In September, the super PAC Louisiana Water Coalition was the first group to air TV ads taking direct aim at Sen. David Vitter for his prostitution scandal, an issue largely credited with his stunning failure to win the state's governor's race.
The identity of those responsible for the ad’s message, however, was never revealed—until now.
California-based Republican operative Rob Stutzman oversaw the creation of the PAC’s television ads, and the three ads that they ran were informed by research and polling done by Washington D.C.-based Democratic pollsters Rob Green and Adam Rosenblatt.
When the Louisiana Water Coalition launched in early September, the only participants identified were a spokesperson, a legal adviser and the Baton Rouge-based law firm funding the group. The PAC was described as a “bipartisan independent group” designed to support Vitter alternatives, who were, as they put it, “better than Vitter." The law firm in question, Talbot, Carmouche & Marcello, provided all of the PAC’s $1.7 million in funding. One of the firm’s partners, Don Carmouche told The Advocate in early October, “We just want to defeat David Vitter.”
Green said the Carmouche firm reached out to him asking if he’d get involved in the primary in an effort to prevent Vitter from making the runoff, and gave him the freedom to employ whatever message he felt was best. Green in turn reached out to Stutzman after sample polling found that the best way to get Republicans to abandon Vitter was by targeting conservatives who would vote for another Republican, particularly Republican women. Stutzman is a Republican ad maker based in Sacramento who previously worked as a top aide to former Gov. Arnold Schwarzenegger, and as an adviser to 2010 GOP gubernatorial candidate Meg Whitman.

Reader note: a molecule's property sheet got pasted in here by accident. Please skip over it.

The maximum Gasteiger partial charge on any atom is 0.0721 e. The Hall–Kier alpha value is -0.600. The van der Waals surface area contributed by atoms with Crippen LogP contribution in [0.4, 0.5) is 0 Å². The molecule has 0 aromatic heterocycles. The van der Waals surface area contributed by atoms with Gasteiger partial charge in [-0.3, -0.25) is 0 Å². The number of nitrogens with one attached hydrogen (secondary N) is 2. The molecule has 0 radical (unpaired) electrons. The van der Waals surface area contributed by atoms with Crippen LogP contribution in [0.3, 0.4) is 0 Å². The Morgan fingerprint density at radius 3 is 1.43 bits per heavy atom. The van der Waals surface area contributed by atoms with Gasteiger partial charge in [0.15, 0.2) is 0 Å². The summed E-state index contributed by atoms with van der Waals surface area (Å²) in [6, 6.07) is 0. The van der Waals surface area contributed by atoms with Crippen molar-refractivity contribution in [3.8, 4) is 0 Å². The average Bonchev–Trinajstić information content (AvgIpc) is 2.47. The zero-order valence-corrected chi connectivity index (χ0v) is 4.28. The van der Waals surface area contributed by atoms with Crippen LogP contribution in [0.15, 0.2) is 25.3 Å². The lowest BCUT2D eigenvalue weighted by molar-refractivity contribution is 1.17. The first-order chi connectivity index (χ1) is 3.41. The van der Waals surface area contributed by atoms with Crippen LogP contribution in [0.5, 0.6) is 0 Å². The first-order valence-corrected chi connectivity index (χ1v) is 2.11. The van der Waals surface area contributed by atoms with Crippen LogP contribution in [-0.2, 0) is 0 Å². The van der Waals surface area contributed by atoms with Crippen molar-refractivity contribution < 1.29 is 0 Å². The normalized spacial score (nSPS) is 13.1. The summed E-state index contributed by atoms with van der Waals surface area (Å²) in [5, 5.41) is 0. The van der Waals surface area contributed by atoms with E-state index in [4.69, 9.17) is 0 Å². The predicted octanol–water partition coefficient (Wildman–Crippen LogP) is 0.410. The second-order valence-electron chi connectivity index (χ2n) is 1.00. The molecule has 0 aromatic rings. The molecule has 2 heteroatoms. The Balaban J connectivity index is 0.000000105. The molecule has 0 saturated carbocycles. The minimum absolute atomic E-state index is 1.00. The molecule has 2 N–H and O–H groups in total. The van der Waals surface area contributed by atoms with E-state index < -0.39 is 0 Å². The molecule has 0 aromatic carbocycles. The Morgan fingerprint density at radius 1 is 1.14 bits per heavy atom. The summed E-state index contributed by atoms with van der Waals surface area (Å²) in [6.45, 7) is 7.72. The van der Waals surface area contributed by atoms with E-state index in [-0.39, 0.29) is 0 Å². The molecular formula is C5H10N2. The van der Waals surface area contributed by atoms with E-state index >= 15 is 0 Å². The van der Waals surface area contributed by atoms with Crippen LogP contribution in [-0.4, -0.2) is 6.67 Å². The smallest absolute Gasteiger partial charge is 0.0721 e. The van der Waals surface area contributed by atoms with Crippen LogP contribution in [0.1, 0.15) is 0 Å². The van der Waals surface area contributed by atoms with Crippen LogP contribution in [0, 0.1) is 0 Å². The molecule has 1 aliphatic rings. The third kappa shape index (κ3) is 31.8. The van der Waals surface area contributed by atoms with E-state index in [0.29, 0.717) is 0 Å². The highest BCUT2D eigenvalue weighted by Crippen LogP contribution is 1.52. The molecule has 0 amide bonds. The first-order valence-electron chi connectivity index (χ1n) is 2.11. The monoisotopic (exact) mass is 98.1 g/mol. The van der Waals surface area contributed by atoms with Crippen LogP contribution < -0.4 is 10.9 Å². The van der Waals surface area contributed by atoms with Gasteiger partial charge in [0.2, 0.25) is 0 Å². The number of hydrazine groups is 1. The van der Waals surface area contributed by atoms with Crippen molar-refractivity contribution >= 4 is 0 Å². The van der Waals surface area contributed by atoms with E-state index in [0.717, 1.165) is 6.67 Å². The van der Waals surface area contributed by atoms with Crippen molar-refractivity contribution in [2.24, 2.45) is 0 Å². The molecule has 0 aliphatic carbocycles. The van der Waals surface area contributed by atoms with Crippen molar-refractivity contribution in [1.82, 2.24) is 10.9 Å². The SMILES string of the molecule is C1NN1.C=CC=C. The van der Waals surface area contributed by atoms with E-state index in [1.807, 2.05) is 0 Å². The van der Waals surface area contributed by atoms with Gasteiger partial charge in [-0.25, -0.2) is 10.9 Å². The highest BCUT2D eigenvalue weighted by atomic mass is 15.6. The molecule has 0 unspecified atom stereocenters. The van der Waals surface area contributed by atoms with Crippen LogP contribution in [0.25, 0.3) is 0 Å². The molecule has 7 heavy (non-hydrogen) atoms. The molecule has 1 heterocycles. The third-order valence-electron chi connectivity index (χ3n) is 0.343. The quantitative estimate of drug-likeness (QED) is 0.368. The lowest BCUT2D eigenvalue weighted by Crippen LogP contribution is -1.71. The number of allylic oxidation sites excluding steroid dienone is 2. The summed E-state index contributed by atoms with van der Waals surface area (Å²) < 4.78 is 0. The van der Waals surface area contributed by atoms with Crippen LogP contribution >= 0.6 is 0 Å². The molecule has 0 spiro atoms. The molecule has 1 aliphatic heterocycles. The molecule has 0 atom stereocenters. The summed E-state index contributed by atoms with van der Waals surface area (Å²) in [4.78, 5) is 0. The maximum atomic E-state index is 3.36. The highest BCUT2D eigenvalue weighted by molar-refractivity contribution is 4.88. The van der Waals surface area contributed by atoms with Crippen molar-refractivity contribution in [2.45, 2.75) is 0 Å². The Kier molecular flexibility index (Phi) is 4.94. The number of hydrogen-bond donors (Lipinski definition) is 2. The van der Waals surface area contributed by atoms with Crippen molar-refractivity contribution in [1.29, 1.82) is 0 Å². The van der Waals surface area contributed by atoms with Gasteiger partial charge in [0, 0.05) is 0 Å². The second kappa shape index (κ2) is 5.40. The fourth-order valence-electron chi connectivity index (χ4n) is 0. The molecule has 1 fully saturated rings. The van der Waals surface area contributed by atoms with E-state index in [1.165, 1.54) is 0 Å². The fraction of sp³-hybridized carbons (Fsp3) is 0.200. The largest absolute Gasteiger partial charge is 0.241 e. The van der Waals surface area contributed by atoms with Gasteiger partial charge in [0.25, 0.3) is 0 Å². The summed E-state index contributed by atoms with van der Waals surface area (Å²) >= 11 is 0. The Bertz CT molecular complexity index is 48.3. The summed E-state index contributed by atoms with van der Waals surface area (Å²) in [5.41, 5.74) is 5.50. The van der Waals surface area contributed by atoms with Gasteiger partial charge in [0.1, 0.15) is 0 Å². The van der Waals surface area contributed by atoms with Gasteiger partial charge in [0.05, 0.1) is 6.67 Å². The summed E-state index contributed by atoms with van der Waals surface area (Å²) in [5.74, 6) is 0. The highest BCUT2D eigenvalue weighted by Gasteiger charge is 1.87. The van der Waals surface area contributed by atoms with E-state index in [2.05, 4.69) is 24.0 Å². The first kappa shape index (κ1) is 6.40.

The three men have paired up in the past to work on races in California, most recently on a $12 million competitive state Senate race featuring two Democrats. “What we were doing in Louisiana was kind of born of jungle primary politics in California,” Green said.
Stutzman said he was compelled to get involved because he felt that Vitter was a flawed candidate who would imperil what should be a safe Republican seat. Stutzman said he supported GOP primary candidate Scott Angelle. “My view is the herd should be thinned of our bad candidates, and he might be one of the worst candidates we had anywhere in the country as an incumbent,” Stutzman said.
Most assumed that Vitter’s prostitution scandal was a buried issue after he handily won reelection to his Senate seat in 2010, and questioned the usefulness of bringing it up again. But Green said survey research showed Vitter was still very vulnerable with a message that emphasized ethics, character, and judgment—not just morality. Given the presence of two other Republicans in the primary, the trio made it their mission to demonstrate to voters that they had other options.
The three TV ads that the PAC ran directly brought up Vitter’s link to the D.C. Madam prostitution ring, and his separate decision to keep on a staffer who was previously accused of threatening his girlfriend, which Rosenblatt said they actually found to be one of the most persuasive arguments to move conservative women away from Vitter—though the issue was never again raised by any other group or candidate. A third ad emphasized trust and Vitter’s refusal to answer to whether he ever broke the law.